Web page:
Peter Bergen writes: Terrorism is generally defined as an act of violence against civilians for political purposes by an individual or group. Saturday’s assault at the San Diego-area synagogue by suspect John Earnest certainly fits that definition. […]There are three kinds of issues that need to be addressed to respond to these cases of domestic terrorism. – CNN

Amos Harel writes: Terror attacks by white racists in the United States and other countries may be the work of lone wolves, but these wolves are already part of a pack. There’s a direct line between the attack on a synagogue near San Diego Saturday morning and the earlier attack on a synagogue in Pittsburgh exactly six months ago. Moreover, the terrorists who attack synagogues in America draw their inspiration from far-right extremists in other countries. […]all these terrorists have an older hero, far-right extremist Anders Breivik, who murdered 77 people in Norway in a well-planned attack eight years ago. – Haaretz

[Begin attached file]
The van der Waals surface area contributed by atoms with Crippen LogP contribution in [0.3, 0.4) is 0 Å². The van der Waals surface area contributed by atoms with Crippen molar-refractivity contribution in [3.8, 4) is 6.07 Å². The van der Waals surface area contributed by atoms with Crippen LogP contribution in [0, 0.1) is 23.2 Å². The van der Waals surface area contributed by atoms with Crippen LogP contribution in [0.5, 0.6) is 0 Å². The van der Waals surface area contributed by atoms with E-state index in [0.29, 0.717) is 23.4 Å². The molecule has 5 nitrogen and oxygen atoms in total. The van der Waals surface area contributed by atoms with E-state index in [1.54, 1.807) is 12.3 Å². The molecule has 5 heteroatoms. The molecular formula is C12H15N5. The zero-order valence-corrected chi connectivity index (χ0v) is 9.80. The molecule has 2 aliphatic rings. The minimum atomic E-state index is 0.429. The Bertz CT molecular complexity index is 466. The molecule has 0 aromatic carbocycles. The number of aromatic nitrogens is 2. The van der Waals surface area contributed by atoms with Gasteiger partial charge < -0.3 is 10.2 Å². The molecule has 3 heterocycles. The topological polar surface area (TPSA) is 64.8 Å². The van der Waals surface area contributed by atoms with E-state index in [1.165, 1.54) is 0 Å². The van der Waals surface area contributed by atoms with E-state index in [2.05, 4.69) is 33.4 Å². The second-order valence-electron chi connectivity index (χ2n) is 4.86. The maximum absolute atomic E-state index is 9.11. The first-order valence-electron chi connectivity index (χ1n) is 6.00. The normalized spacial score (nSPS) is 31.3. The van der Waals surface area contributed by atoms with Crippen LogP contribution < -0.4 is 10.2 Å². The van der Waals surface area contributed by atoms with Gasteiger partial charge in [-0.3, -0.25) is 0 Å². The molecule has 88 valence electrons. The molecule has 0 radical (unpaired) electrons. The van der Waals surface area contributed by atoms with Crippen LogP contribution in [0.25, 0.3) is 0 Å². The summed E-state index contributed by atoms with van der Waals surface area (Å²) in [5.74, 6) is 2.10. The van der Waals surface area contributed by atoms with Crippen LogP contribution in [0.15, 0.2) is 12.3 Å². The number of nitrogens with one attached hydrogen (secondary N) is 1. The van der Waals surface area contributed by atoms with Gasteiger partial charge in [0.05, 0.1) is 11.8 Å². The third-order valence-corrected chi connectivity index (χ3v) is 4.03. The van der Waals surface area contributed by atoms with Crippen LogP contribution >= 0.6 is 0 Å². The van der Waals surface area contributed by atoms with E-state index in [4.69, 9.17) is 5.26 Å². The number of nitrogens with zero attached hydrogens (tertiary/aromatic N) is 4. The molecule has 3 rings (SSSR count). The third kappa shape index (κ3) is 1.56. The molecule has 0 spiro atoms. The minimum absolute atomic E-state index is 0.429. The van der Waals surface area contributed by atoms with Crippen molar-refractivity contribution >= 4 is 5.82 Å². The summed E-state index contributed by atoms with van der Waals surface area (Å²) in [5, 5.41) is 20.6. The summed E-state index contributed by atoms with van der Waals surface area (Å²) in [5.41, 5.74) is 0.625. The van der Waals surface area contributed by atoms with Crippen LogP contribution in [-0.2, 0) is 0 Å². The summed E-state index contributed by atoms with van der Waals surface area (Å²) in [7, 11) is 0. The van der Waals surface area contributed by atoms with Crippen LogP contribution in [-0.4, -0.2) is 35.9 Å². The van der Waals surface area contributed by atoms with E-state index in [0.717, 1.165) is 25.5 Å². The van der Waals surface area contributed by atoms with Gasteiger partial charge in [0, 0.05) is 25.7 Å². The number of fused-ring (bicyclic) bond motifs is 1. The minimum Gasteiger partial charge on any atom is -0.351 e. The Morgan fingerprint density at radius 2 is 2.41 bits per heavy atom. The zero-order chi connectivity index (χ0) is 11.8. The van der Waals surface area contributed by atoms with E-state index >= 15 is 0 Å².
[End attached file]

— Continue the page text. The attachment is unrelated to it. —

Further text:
The Americas

The prohibition, introduced by Quebec’s new center-right government and expected to take effect in June, would apply to a range of public employees and religious practices. Police officers, prosecutors and teachers hold positions of authority in their communities, provincial Premier François Legault says, and shouldn’t be wearing symbols that might promote their faith while they serve the public. – Washington Post

US sanctions came into effect Sunday to block Venezuela’s economic lifeline of oil exports, in what Washington hopes will be a major blow in its fledgling campaign to topple leftist President Nicolas Maduro. – Agence FrancePresse

The government of Venezuelan President Nicolás Maduro on Saturday staged a rally to celebrate its split with a key regional forum, the Organization of American States. – Associated Press


In an interview on Friday, Senator Marco Rubio of Florida took it one step further, saying that Russian hackers not only accessed a Florida voting system, but were “in a position” to change voter roll data. – New York Times